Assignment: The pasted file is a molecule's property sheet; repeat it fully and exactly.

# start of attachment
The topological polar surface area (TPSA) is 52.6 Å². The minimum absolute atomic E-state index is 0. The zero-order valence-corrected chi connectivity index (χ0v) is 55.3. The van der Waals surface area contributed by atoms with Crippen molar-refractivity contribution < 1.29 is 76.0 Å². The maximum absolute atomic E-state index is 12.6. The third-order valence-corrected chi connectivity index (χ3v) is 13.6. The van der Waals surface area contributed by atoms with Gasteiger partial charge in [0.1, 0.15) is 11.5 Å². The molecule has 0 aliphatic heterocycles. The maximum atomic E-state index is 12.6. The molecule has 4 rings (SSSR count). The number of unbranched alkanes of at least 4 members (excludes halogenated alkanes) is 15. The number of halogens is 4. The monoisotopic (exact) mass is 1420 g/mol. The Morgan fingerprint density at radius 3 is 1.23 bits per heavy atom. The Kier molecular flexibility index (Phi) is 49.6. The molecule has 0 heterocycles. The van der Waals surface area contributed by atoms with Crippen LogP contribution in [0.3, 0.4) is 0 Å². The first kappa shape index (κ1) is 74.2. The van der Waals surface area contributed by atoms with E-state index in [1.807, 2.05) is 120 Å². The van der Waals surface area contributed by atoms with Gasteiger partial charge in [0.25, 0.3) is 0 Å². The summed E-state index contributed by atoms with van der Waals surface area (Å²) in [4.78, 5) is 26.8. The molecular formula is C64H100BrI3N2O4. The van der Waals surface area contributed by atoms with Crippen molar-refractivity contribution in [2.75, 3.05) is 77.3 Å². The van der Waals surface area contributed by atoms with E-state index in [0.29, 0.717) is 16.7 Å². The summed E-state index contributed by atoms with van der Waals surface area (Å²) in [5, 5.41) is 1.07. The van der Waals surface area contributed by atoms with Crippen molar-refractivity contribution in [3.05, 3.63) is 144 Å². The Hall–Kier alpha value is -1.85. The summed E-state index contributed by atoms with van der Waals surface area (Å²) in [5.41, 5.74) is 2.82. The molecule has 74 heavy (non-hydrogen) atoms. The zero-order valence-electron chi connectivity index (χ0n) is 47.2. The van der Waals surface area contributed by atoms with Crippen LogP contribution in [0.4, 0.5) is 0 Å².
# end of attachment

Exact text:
The topological polar surface area (TPSA) is 52.6 Å². The minimum absolute atomic E-state index is 0. The zero-order valence-corrected chi connectivity index (χ0v) is 55.3. The van der Waals surface area contributed by atoms with Crippen molar-refractivity contribution < 1.29 is 76.0 Å². The maximum absolute atomic E-state index is 12.6. The third-order valence-corrected chi connectivity index (χ3v) is 13.6. The van der Waals surface area contributed by atoms with Gasteiger partial charge in [0.1, 0.15) is 11.5 Å². The molecule has 0 aliphatic heterocycles. The maximum atomic E-state index is 12.6. The molecule has 4 rings (SSSR count). The number of unbranched alkanes of at least 4 members (excludes halogenated alkanes) is 15. The number of halogens is 4. The monoisotopic (exact) mass is 1420 g/mol. The Morgan fingerprint density at radius 3 is 1.23 bits per heavy atom. The Kier molecular flexibility index (Phi) is 49.6. The molecule has 0 heterocycles. The van der Waals surface area contributed by atoms with Crippen LogP contribution in [0.3, 0.4) is 0 Å². The first kappa shape index (κ1) is 74.2. The van der Waals surface area contributed by atoms with E-state index in [1.807, 2.05) is 120 Å². The van der Waals surface area contributed by atoms with Gasteiger partial charge in [0.25, 0.3) is 0 Å². The summed E-state index contributed by atoms with van der Waals surface area (Å²) in [4.78, 5) is 26.8. The molecular formula is C64H100BrI3N2O4. The van der Waals surface area contributed by atoms with Crippen molar-refractivity contribution in [2.75, 3.05) is 77.3 Å². The van der Waals surface area contributed by atoms with E-state index in [0.29, 0.717) is 16.7 Å². The summed E-state index contributed by atoms with van der Waals surface area (Å²) in [5, 5.41) is 1.07. The van der Waals surface area contributed by atoms with Crippen molar-refractivity contribution in [3.05, 3.63) is 144 Å². The Hall–Kier alpha value is -1.85. The summed E-state index contributed by atoms with van der Waals surface area (Å²) in [5.41, 5.74) is 2.82. The molecule has 74 heavy (non-hydrogen) atoms. The zero-order valence-electron chi connectivity index (χ0n) is 47.2. The van der Waals surface area contributed by atoms with Crippen LogP contribution in [0.4, 0.5) is 0 Å².